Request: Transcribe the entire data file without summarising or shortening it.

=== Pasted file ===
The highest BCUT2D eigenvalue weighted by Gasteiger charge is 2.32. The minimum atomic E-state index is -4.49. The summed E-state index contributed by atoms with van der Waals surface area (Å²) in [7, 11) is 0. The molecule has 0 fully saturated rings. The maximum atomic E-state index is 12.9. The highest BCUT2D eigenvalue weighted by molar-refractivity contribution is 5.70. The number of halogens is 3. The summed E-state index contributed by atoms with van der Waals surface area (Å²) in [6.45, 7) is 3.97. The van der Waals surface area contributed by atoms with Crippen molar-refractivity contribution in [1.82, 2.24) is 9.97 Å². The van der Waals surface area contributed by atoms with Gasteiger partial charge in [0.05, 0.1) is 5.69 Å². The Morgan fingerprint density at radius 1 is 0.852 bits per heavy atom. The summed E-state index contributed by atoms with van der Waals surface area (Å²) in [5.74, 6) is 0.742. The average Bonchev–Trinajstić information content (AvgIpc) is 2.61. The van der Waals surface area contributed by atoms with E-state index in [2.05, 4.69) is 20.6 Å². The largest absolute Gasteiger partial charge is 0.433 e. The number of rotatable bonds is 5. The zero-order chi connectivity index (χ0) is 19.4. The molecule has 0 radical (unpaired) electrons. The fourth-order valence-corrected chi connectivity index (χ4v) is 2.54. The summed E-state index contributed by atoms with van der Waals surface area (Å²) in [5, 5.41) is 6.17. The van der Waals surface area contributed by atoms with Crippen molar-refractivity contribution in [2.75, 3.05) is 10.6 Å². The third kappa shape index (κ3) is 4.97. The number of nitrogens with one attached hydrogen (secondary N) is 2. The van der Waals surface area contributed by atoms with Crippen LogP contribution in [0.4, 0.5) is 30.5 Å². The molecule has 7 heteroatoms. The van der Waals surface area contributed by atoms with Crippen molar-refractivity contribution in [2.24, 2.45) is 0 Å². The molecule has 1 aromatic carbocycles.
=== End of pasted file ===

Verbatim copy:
The highest BCUT2D eigenvalue weighted by Gasteiger charge is 2.32. The minimum atomic E-state index is -4.49. The summed E-state index contributed by atoms with van der Waals surface area (Å²) in [7, 11) is 0. The molecule has 0 fully saturated rings. The maximum atomic E-state index is 12.9. The highest BCUT2D eigenvalue weighted by molar-refractivity contribution is 5.70. The number of halogens is 3. The summed E-state index contributed by atoms with van der Waals surface area (Å²) in [6.45, 7) is 3.97. The van der Waals surface area contributed by atoms with Crippen molar-refractivity contribution in [1.82, 2.24) is 9.97 Å². The van der Waals surface area contributed by atoms with Gasteiger partial charge in [0.05, 0.1) is 5.69 Å². The Morgan fingerprint density at radius 1 is 0.852 bits per heavy atom. The summed E-state index contributed by atoms with van der Waals surface area (Å²) in [5.74, 6) is 0.742. The average Bonchev–Trinajstić information content (AvgIpc) is 2.61. The van der Waals surface area contributed by atoms with E-state index in [2.05, 4.69) is 20.6 Å². The largest absolute Gasteiger partial charge is 0.433 e. The number of rotatable bonds is 5. The zero-order chi connectivity index (χ0) is 19.4. The molecule has 0 radical (unpaired) electrons. The fourth-order valence-corrected chi connectivity index (χ4v) is 2.54. The summed E-state index contributed by atoms with van der Waals surface area (Å²) in [5, 5.41) is 6.17. The van der Waals surface area contributed by atoms with Crippen molar-refractivity contribution in [2.75, 3.05) is 10.6 Å². The third kappa shape index (κ3) is 4.97. The number of nitrogens with one attached hydrogen (secondary N) is 2. The van der Waals surface area contributed by atoms with Crippen LogP contribution in [0.4, 0.5) is 30.5 Å². The molecule has 7 heteroatoms. The van der Waals surface area contributed by atoms with Crippen molar-refractivity contribution in [2.24, 2.45) is 0 Å². The molecule has 1 aromatic carbocycles.